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SEGGER SystemView

Real-Time Software Analysis Tool

SystemView records the runtime behavior of an embedded system for in-depth analysis and visualization


SystemView is a real-time recording and visualization tool for embedded systems. It reveals the true runtime behavior of an application, going far deeper than the system insights provided by debuggers. This is particularly effective when developing and working with complex embedded systems comprising multiple threads and interrupts. SystemView can ensure a system performs as designed, track down inefficiencies, and find unintended interactions and resource conflicts.

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Key features

  • Continuous real-time recording of an embedded system
  • Capture tasks, interrupts, timers, resources, API calls, and user events
  • Recording via J-Link and SEGGER RTT Technology, IP, or UART
  • Live analysis and visualization of captured data
  • Minimally system intrusive
  • Works on any CPU
  • Works with any RTOS and with bare-metal systems
  • SEGGER embOS, emNet, and emFile API call tracing as standard
  • uC/OS-III, Micrium OS Kernel, and FreeRTOS instrumentation included
  • Free for non-commercial use without limitation

Recording events

On the target system, SystemView records events that happen during runtime. These can be interrupts, timers, task switches and scheduling with an RTOS, API function calls and returns, or user events and messages. The events are retrieved, analyzed and visualized in the SystemView application, while the target keeps running. The Events Window in SystemView displays the recorded events along with more information.

To maintain low communication overhead on the target system, SystemView only records basic information.

SystemView analyzes all information from the events and shows:
  • The API function name and its parameters and values
  • The recording time or system time when the call happened
  • The task in which the call happened
  • The duration of the API call

Sample output: "API function with Id x has been called with parameter values y and z and n ticks after the last event”.

A regular event is 4 to 8 bytes long and takes about 1 µs to be recorded at 200 MHz. With 10,000 events per second the overhead added by SystemView is less than 1% of the CPU time and the amount of data is easily within the bandwidth limits of the recorder.

The timestamps for events can be as accurate as 1 CPU cycle, which equates to 5 ns on a 200 MHz CPU.

The event timeline window

Most embedded systems do not have linear code execution. They implement interrupts for timers and use of peripherals, or might use an RTOS with multiple tasks.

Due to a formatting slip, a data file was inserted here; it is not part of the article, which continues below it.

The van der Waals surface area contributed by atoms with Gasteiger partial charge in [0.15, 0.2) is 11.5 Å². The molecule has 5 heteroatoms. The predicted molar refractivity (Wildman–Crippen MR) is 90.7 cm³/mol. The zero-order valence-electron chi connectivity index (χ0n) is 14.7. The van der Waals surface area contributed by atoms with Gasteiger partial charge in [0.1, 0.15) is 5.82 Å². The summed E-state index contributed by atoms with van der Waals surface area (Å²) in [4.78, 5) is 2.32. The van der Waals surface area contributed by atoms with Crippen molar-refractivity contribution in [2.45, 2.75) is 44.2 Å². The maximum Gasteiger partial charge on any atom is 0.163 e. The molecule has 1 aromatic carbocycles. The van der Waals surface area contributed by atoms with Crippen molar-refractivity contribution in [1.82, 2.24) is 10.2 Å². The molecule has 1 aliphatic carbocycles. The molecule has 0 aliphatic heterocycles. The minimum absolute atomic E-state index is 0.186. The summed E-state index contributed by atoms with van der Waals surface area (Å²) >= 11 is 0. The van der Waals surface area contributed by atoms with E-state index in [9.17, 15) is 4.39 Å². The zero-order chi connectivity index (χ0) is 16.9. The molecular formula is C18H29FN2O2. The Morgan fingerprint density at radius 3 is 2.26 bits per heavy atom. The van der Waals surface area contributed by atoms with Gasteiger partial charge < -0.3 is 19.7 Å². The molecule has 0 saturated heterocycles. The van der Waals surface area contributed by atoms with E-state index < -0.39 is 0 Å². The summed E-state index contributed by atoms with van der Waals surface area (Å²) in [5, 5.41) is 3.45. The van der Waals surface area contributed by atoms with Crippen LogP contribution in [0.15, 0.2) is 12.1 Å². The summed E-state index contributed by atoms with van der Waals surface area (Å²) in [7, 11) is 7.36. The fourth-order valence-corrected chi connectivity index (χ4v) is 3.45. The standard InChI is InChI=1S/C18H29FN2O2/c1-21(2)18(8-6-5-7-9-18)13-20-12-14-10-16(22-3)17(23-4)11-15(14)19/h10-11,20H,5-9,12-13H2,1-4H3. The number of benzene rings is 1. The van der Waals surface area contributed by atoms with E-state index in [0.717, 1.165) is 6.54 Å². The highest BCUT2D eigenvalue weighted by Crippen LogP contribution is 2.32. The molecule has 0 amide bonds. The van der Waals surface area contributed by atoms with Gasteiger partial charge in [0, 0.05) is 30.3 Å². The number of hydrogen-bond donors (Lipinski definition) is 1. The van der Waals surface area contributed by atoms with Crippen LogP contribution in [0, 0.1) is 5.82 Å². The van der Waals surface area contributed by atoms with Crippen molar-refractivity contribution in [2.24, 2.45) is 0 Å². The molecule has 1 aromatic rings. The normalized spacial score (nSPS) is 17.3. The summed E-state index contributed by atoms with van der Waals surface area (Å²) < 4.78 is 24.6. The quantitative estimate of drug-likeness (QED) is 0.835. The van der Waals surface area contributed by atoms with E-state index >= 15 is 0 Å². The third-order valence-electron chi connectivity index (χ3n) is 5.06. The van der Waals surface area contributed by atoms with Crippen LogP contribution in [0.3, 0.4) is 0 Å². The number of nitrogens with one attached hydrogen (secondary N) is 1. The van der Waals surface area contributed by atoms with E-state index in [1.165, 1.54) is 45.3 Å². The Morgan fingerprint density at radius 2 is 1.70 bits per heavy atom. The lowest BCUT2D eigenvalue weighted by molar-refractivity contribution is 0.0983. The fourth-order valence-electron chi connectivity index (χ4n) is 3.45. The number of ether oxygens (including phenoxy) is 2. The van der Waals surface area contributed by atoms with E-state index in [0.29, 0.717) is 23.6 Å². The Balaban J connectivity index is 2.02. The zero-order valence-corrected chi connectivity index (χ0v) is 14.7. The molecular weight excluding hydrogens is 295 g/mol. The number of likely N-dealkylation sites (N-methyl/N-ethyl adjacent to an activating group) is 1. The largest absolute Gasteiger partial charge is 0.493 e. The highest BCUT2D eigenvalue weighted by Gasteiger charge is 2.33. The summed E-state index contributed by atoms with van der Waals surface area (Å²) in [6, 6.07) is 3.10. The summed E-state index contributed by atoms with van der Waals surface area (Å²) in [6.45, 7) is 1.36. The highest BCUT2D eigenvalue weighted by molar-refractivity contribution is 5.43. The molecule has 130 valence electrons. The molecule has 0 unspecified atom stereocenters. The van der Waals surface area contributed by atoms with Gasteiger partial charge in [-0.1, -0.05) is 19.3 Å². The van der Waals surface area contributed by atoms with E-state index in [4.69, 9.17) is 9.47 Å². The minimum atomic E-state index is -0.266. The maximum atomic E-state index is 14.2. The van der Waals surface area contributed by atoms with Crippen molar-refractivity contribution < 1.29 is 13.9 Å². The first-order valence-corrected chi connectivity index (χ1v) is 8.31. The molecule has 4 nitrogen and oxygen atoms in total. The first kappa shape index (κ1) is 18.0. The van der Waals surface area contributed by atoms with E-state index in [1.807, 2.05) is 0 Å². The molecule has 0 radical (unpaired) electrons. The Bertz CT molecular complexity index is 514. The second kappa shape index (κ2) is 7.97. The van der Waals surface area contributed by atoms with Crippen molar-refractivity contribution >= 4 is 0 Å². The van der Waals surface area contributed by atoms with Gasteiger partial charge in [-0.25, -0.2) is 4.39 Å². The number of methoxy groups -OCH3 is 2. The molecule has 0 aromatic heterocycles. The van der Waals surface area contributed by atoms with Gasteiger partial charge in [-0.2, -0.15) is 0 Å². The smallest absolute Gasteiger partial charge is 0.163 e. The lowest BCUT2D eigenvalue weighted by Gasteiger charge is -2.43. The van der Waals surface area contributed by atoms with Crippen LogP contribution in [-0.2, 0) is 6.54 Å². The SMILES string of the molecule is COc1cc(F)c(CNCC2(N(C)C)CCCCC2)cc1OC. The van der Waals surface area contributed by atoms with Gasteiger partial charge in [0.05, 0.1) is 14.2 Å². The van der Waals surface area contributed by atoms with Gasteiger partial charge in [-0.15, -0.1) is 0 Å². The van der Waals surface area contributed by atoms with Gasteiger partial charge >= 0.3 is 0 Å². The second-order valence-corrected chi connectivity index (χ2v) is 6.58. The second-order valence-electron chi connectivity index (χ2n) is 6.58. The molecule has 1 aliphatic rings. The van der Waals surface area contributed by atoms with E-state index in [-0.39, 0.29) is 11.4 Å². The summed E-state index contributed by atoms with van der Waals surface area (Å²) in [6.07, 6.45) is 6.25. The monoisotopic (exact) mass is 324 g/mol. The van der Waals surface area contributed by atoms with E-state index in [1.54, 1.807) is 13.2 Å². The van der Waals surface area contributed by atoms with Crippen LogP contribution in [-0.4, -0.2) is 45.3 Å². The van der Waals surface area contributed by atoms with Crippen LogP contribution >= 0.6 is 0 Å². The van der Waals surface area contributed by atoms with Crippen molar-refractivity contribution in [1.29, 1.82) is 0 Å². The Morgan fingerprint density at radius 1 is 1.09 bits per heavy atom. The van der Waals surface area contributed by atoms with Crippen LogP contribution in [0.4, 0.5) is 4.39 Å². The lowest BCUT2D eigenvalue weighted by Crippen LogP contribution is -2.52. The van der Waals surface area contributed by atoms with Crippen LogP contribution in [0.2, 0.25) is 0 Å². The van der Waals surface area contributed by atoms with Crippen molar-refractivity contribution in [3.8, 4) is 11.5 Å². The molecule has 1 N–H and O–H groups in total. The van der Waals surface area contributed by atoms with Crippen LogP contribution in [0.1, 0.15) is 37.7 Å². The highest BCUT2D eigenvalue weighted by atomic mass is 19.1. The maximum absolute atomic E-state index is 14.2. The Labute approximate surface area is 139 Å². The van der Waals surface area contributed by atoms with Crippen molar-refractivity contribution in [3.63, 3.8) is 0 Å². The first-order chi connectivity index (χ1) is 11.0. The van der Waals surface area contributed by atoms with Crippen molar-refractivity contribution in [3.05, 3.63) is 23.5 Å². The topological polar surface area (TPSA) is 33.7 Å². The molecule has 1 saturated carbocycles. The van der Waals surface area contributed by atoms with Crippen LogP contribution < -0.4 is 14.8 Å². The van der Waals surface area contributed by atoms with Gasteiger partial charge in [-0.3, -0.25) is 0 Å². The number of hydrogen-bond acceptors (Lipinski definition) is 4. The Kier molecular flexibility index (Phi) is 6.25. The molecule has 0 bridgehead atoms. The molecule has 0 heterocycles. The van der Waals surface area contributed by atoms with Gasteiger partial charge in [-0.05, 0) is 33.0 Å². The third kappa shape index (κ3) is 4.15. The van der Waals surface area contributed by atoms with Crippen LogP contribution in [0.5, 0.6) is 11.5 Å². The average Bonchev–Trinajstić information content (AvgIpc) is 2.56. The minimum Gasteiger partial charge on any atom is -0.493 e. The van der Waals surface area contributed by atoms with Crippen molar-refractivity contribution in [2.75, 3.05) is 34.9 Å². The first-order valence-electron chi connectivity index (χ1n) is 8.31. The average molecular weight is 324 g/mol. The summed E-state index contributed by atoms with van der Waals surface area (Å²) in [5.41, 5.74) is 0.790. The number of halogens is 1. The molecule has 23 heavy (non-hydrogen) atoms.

The target generates events on enter and leave of interrupts, when tasks become ready for execution, and when a task starts or stops execution. The SystemView Application plots these events in the Timeline Window and shows the context in which they happen.

This enables easy analysis of when, how long, and why tasks run or what happens on an interrupt.

This helps identify issues and inefficiencies, such as:

  • Incorrect task priorities or priority inversion leading to starvation
  • Incorrect inter-task communication
  • Inefficient delays and timeouts
  • Questionable or unnecessary interrupts

Optimizing the performance of tasks

CPU cycles are limited on embedded systems, making it important to optimize the performance of tasks as well as to get the order of execution and the time distribution right.

With the CPU Load Window, SystemView helps analyze where CPU load is high. By knowing what happens at or before high-load times, the system can be tuned to avoid bottlenecks which may lead to delayed execution of important tasks.

The Runtime Window provides additional information about the runtime distribution of contexts. It can be used to verify that each context runs within its timing limits or to find cases where a context unexpectedly runs too long.

Tracking and measuring performance

SystemView set up events especially suited to mark certain points in a target system. To easily measure the duration from point A to point B, or from point A through B to point C, marker start, mark, and marker stop events can be generated. The SystemView Application automatically links corresponding markers and adds more information, such as run time and run count of the measurement.

Logging output

SystemView includes logging of messages with a recording. Simple strings can be recorded as a log, warning, or error message. The logging functions support formatting of strings, similar to printf(). Since formatting strings can be time-consuming and requires additional memory, this can be deferred to the SystemView Application. The target system simply records the format string and the parameters in an event. Then the SystemView Application takes care of formatting the string and prints it in the Terminal Window.

Heap monitoring

SystemView monitors heap memory allocation. In many cases, memory can be allocated for the lifetime of the application without a problem. A problem occurs when the peak load of the heap increases over time, i.e. the application is consistently increasing the amount of memory it uses. This means the application is leaking memory and will eventually run into trouble. With SystemView’s heap memory monitoring it is easy to see where memory allocations are made, providing clues to where the leak may be.

More Information on heap monitoring

More Information and Quotation